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Guideline update on prevention of febrile neutropenia with G-CSF Posted 29/03/2013

Patients undergoing chemotherapy for cancer are at risk of developing the sometimes fatal condition of febrile neutropenia (FN), involving infection, fever and sepsis due to a loss of neutrophils. Prophylaxis with recombinant granulocyte colony-stimulating factor (G-CSF) has been shown to reduce hospital admissions, antibiotic use and the need for chemotherapy dose reduction. Several forms of recombinant G-CSF are available, including filgrastim and its biosimilars, or the pegylated version of filgrastim. All three are considered to be equivalent in terms of clinical efficacy and safety.

In 2010, the European Organisation for Research and Treatment of Cancer (EORTC) updated its 2006 guideline on the use of G-CSF for the prevention of FN. The update follows a systematic review of literature published between 2006 and 2009, and expert presentations, which have provided a greater understanding of the factors predisposing patients to FN [1].

The 2010 guideline considers the assessment of individual patient risk, including factors such as their tumour type, chemotherapy regime and patient-related factors such as a prior episode of FN.

Key recommendations of the 2010 EORTC updated guideline:

  1. The updated guideline confirms that the patients most at risk of FN are those over the age of 65, at an advanced stage of disease, and have had previous experience of FN, or prior chemotherapy.
  2. Care should be taken on selection of drug combinations for chemotherapy, as some combinations may intensify myelosuppression and hence increase the risk of FN.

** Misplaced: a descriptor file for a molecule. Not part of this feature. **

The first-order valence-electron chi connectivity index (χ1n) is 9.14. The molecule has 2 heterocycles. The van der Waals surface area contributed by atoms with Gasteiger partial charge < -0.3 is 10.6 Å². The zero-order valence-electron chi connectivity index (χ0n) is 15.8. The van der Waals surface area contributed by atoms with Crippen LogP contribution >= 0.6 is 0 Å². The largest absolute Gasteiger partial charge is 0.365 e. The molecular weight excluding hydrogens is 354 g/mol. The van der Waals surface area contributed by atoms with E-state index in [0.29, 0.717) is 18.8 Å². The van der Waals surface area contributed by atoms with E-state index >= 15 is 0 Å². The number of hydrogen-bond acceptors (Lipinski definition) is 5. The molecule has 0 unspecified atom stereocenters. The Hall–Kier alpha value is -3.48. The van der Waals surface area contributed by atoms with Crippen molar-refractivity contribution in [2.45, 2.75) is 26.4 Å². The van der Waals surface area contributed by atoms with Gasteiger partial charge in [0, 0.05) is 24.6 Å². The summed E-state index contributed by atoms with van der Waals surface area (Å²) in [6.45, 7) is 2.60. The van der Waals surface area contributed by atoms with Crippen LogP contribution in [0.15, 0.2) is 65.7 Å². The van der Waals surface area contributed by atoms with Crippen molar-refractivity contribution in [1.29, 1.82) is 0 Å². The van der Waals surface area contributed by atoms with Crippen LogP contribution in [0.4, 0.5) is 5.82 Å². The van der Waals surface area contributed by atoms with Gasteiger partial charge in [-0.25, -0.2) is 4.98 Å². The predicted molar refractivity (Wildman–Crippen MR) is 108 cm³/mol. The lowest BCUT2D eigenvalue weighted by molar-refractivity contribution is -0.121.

3. G-CSF treatment can prevent FN in patients with a wide range of malignancies, including breast cancer and lymphoma. Patients must be assessed individually according to patient-related risk factors, the chemotherapy regime, and treatment intent. The 2010 guideline confirms that G-CSF is of benefit to patients whose FN risk is equal to, or above, 20 per cent.
  4. For patients with an ongoing episode of FN, the 2010 EORTC guideline recommends G-CSF treatment only in ‘patients who are not responding to appropriate antibiotic management and who are developing life-threatening infectious complications (such as severe sepsis or septic shock).’
  5. The updated guidelines recommend the use of filgrastim and lenograstim (daily injections) and pegfilgrastim (once per cycle administration) to prevent FN and FN-related complications, where indicated. Filgrastim biosimilars are also included in this recommendation.

Overall, the 2010 EORTC updated guideline is intended to be of use in optimising local protocols and patient management strategies, so as to improve patient care and treatment outcomes [2].

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References

1.  Aapro MS, Bohlius J, Cameron DA, et al. 2010 update of EORTC guidelines for the use of granulocyte-colony stimulating factor to reduce the incidence of chemotherapy-induced febrile neutropenia in adult patients with lymphoproliferative disorders and solid tumours. Eur J Cancer. 2011;47(1):8-32.

2.  Clayton J. EORTC continues to support the appropriate treatment of adult patients with G-CSF to prevent febrile neutropenia: guideline updates. Generics and Biosimilars Initiative Journal (GaBI Journal). 2013;2(1):47-8. doi:10.5639/gabij.2013.0201.016

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